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Soil contains thousands of organisms that can interact with growing plants. In the past, ecologists have developed a method to study the combined effects of all these soil organisms. This method is named plant-soil feedback and considers soil literally as a black box. However, when we want to understand how soil organisms really interact with plants, we need to collect more detailed information about the roles of the various organisms in the soil. The challenge, therefore, is to open the black box of soil. This is essential in order to forecast how changes in the global environment, such as climate warming, land use change, biodiversity loss and invasive species influence plant-soil interactions and, consequently, vegetation composition. In the present article, we review published studies in order to develop a novel tool for opening the black box of soil. This novel tool is named the plant-soil feedback triangle. Basically, there are three major groups of soil organisms: symbionts that co-operate with plants, decomposers that turn plant residues into mineral nutrients, and enemies that cause plant diseases. We visualize soil as a triangle with symbionts, decomposers, and enemies as the three corners. The net effects of these three groups of soil organisms can be depicted in the triangle, so that we can visualize if the net effects of soil biota mean that plants will promote or decrease their own growth conditions in soil. As most studies have been carried out in highly controlled conditions in a greenhouse, we appeal for new studies that test plant-soil feedback effects in the field. In those experiments, it may be assessed what is the contribution of plant-soil feedback to patterns and processes that can be observed in the field. This approach will also enable ecologists to determine the contribution of soil biota relative to that of herbivores, plant competition or facilitation, and changes in soil chemistry or physics.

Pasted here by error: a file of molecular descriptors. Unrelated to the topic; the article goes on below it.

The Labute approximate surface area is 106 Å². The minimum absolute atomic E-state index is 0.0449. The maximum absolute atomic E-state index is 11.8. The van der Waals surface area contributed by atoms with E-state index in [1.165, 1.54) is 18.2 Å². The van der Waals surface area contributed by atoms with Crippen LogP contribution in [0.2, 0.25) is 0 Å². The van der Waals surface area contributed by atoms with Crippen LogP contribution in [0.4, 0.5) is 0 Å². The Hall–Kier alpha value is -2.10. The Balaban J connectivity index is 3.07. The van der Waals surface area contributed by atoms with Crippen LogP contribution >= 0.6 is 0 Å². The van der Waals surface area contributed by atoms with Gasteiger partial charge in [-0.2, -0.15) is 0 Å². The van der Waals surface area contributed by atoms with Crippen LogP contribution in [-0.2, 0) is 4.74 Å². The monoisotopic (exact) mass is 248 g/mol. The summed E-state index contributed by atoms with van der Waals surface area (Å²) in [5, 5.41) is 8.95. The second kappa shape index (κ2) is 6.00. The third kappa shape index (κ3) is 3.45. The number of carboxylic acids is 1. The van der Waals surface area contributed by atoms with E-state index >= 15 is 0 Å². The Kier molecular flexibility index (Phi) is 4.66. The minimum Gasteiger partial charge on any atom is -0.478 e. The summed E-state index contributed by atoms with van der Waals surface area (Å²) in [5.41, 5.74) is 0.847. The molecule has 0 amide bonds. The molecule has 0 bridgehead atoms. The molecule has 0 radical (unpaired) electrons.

Image caption: Experiment in progress. Photo provided by authors.
This article has been accepted for publication and undergone full peer review but has not been through the copyediting, typesetting, pagination and proofreading process, which may lead to differences between this version and the Version of Record. You can find the As Accepted version here.

 

Trade-offs among endurance capacity, reproduction, and immunity in lizards

Jerry F. Husak, Haley A. Ferguson and Matthew B. Lovern Lizard. Image provided by authors.

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Because resources are limited, investment of acquired energetic resources into a particular trait denies those same resources from being allocated to another trait, resulting in life-history trade-offs. Classic life-history traits such as reproduction and immunity clearly influence fitness and have been the primary focus of ecological research. However, performance traits such as locomotor capacity are also key to fitness and are energetically expensive, yet they are seldom integrated into life-history studies. We manipulated diet and forced allocation of resources to performance, via exercise training, to examine trade-offs among endurance capacity, growth, immune function, and investment in reproduction. Captive green anole lizards were assigned to one of four treatment combinations across two factors (diet restricted or not and endurance trained or not) over the course of nine weeks. Our results show that training enhances endurance performance, regardless of diet treatment, due to increased heart size and volume of red blood cells. Both diet restriction and training dramatically suppressed reproduction and immune function, but there were opposing effects of diet restriction and training on growth: diet restriction decreased it, but training increased it. Elevated stress hormone levels from training were associated with suppression of immunity, and decreased fat stores from diet restriction were associated with suppressed reproduction in both sexes. By forcing allocation of resources to performance with exercise training, we revealed that performance enhancement comes at a cost, suggesting that locomotor performance is an important part of energy allocation decisions and thus a key component of life-history trade-offs.